Kat Boogaard

Dear Kat: How to Deal With Rude or Sexist Remarks

Blog Post created by Kat Boogaard on Jan 30, 2017

A snide comment muttered under a colleague’s breath. Something crass your boss said during a meeting. A rude remark an acquaintance assured you was a joke.


Insulting or ignorant statements crop up somewhat frequently in today’s professional environment—whether you’re male or female. But, they seem to become particularly prevalent as a female working in a male-dominated industry.


In fact, our own members have experienced this time and time again—whether it’s a quick comment said in passing or being blatantly asked if they’re actually the secretary.


So, needless to say, today’s “Dear Kat” question is one that hits close to home for all of us:


Dear Kat, As a female in a male-dominated industry, I’m often on the receiving end of some comments that are somewhat rude—and could even be perceived as sexist. Up until now, I’ve just done my best to ignore them. But, I’m curious if you have some better tips on how to handle these sorts of remarks.


As a professional, this can be a tricky issue to address. And, a great deal of how you handle it will depend on your specific circumstances, as well as your relationship with the person who said it. How you confront a colleague who repeatedly makes impolite remarks will likely be quite different from how you handle a superior who said something just once as a supposed joke, for example.


But, with that in mind, here are a few different approaches you can try when you’re faced with a rude or sexist remark (don’t worry, guys, you can apply this advice as well!):


1. Say Nothing

You’re probably familiar with this one already, as it can be the easiest strategy to lean on when you don’t quite feel courageous enough to stick up for yourself.


Most of the time, I’m an advocate for letting people know when they’ve made you uneasy or uncomfortable. But, staying mum can be your best bet in those instances when you believe someone didn’t mean to be offensive.


If that person didn’t intend to be derogatory or rude, addressing the issue with a direct conversation can often make things even more uncomfortable and result in a strained relationship—which, needless to say, isn’t your goal.


2. Speak to Others

Alright, let’s be clear here: Speaking to others does not equate to running around the office and whispering, “Can you believe what so and so said to me?!” to anybody who will listen. The purpose of this approach is not to spread unnecessary office gossip like wildfire, but is instead to get a handle on whether this is a repeated issue that others have experienced—or if it was just a one-time slipup.


For example, if a male said something obviously inappropriate that made you uncomfortable, you might want to check to see if other female employees have felt uneasy around him as well.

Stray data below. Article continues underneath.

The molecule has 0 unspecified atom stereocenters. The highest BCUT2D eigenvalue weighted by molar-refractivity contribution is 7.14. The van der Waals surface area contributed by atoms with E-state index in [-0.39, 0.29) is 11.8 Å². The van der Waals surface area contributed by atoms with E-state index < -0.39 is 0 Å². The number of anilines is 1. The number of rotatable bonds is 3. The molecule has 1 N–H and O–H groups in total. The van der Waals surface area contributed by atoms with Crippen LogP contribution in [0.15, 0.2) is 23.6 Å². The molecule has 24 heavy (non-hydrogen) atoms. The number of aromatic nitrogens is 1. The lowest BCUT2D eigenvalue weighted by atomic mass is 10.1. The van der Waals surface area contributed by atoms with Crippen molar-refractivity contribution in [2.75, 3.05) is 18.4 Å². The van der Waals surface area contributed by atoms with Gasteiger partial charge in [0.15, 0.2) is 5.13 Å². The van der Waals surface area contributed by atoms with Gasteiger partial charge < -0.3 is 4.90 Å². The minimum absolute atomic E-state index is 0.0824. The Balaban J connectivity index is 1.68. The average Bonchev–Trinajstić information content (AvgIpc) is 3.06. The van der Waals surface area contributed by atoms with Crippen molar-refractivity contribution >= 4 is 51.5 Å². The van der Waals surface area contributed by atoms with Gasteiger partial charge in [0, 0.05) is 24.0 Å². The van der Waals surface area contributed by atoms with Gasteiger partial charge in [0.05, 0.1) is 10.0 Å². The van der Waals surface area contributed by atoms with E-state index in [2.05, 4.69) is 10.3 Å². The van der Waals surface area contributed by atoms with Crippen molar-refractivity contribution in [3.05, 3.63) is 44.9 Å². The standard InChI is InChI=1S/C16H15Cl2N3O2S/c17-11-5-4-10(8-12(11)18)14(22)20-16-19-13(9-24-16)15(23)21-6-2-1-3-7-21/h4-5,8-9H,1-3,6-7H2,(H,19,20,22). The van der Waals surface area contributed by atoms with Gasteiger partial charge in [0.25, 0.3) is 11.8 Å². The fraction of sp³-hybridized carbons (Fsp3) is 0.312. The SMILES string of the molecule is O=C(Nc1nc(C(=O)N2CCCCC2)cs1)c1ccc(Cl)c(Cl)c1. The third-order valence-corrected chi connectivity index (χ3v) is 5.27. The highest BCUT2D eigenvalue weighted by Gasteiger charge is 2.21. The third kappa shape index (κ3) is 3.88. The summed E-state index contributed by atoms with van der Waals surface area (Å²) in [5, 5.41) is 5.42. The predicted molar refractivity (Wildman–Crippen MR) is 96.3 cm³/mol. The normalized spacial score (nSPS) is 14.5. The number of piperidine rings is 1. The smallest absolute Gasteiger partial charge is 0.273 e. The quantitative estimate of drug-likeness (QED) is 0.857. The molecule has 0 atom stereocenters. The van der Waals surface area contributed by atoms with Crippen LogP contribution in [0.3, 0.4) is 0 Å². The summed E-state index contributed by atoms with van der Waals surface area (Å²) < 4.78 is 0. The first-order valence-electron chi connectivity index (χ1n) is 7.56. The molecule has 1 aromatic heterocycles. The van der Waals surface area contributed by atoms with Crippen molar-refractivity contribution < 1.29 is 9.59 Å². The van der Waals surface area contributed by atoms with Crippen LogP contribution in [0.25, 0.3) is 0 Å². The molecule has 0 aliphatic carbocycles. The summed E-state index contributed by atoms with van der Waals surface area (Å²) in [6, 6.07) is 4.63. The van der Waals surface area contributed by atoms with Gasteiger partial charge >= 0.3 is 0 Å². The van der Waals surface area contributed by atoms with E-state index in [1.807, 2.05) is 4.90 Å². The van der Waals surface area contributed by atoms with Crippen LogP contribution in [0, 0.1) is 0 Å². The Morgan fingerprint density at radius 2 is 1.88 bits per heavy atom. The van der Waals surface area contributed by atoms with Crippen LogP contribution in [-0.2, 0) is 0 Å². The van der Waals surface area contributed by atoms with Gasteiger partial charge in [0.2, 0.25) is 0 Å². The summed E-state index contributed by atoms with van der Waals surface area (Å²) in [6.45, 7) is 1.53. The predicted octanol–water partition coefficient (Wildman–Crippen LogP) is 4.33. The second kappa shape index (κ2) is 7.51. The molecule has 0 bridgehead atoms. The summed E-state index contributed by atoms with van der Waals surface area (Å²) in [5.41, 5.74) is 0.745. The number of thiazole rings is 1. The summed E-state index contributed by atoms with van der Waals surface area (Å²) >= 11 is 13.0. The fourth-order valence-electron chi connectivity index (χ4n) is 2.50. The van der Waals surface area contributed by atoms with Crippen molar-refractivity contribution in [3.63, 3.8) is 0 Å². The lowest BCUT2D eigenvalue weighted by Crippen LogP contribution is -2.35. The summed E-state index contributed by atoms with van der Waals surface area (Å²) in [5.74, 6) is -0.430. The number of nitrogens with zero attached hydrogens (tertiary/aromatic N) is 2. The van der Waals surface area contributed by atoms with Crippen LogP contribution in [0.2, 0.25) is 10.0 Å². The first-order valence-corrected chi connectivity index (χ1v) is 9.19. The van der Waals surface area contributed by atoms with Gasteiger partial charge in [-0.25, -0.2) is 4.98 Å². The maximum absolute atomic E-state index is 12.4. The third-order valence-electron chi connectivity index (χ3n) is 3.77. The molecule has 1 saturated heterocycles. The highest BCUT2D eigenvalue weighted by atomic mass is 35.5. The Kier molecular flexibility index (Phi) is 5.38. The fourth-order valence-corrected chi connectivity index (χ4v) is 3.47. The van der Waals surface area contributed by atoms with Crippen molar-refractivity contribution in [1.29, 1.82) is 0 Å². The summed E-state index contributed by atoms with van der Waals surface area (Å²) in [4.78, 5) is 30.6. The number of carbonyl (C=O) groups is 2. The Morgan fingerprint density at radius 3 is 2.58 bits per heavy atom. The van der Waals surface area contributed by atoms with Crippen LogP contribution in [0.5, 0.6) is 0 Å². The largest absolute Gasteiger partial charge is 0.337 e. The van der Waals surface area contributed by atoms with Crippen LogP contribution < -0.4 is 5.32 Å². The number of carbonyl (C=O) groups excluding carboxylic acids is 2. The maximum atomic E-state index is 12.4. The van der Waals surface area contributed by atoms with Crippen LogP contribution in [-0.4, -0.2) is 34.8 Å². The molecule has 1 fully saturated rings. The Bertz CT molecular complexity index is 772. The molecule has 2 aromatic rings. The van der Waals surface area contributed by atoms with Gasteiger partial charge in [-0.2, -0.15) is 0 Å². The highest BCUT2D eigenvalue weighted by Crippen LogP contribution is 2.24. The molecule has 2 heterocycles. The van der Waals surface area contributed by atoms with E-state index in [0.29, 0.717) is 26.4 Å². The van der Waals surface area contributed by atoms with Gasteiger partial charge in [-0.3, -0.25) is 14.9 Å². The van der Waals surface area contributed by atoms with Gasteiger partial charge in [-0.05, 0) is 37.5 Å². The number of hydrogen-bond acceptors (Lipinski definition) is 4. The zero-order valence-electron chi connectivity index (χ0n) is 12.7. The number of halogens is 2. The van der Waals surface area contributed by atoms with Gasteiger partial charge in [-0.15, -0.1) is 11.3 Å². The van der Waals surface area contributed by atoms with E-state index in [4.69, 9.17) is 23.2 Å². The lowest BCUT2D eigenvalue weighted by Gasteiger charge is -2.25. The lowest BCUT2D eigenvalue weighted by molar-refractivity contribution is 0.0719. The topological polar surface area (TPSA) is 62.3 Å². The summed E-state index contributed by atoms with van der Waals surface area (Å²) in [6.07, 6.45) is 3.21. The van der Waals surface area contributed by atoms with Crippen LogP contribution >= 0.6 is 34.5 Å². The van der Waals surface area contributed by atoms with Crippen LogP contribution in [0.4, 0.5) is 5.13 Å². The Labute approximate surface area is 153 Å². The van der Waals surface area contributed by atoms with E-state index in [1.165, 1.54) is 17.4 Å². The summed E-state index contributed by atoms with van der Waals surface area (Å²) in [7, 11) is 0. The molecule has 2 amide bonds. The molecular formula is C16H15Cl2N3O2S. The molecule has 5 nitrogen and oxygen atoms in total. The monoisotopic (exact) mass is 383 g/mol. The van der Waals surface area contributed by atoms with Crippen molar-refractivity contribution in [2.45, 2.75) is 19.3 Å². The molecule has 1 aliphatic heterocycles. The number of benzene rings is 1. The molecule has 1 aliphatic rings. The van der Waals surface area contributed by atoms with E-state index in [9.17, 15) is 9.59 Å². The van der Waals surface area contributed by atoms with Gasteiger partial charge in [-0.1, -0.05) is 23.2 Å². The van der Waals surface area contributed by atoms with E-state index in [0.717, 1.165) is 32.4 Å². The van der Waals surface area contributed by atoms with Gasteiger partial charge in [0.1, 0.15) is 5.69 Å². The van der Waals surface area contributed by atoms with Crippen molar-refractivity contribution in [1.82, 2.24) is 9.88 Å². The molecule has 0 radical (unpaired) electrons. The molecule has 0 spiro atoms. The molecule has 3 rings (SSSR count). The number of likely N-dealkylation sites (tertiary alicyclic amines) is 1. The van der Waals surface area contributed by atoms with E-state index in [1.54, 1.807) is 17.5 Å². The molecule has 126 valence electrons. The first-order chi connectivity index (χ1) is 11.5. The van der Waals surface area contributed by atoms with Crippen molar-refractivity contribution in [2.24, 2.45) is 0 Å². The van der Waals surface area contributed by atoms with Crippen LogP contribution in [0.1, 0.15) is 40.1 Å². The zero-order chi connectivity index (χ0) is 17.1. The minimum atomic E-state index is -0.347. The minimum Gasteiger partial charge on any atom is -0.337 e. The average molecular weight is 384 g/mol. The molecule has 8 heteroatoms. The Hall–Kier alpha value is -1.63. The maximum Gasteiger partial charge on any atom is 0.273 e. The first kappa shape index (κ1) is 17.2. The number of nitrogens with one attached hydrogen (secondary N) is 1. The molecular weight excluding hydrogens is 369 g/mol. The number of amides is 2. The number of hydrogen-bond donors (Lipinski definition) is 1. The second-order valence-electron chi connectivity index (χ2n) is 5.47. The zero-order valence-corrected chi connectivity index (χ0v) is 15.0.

When doing this, it’s important that you speak with only a couple of people that you trust. Remember, you’re not trying to throw another person under the bus and make a big dramatic show of the encounter. You’re just attempting to diagnose whether this comment is a sign of a larger problem.


3. Speak Up

In an unfortunate case when someone has said something so blatantly offensive (whether repeatedly or not) that you can’t simply zip your lips or wait until later to address it, it’s best to speak up and let that person know that you don’t appreciate his or her comments.


The secret here is to keep your cool and speak your mind in a way that’s professional and respectful. The last thing you want is to end up in a heated, finger-pointing, “he said, she said” match. Instead keep it simple, polished, and matter of fact by stating something like:


“That comment is incredibly inappropriate, [Name]. Whether you meant it to be offensive or not, I’d appreciate if you kept those sorts of remarks to yourself.”


This is important for you to remember: You don’t need to apologize for anything. So, don’t start your confrontation off with any sort of qualifier like, “I’m sorry, I don’t want to stir the pot here” or “I’m sorry if I misunderstood you.” Someone said something that made you uneasy—and that’s nothing that you need to feel remorseful for.


4. Approach a Superior

In particularly severe circumstances, it might become necessary for you to loop in a superior on the issues you’re experiencing so that someone with higher authority can take the reins and address the problem.


I won’t deny that this can be uncomfortable. But, more likely than not, your manager will be understanding and supportive. So, simply take a deep breath and explain what’s been happening. If you have any concrete proof (such as an email where something was said), you’ll want to bring that along as well.


What if it’s your superior who’s making these crass remarks? Your best bet is to approach another leader within the organization or the human resources department in order to make your concerns known. It can feel counterintuitive and scary to make negative accusations about your own boss. But, remember, you’re entitled to a work environment where you feel safe and comfortable.


5. Move On

Once the situation has been handled appropriately, it’s important that you let it go and avoid continuing to obsess and gossip about it. If you proceed to talk about what was said, you’ll only feed the flames.


So, once you think things have been addressed and taken care of, do your best to move on. You and everybody else will be better off for it.


In an ideal world, none of us would have to deal with rude or sexist remarks—whether it’s in the workplace or outside of it. But, unfortunately, these uncomfortable comments can crop up now and then.

As with anything, it’s not always about what happened—it’s about how you react to it. So, keep these five strategies in mind, and you’ll be able to handle the situation with poise and professionalism.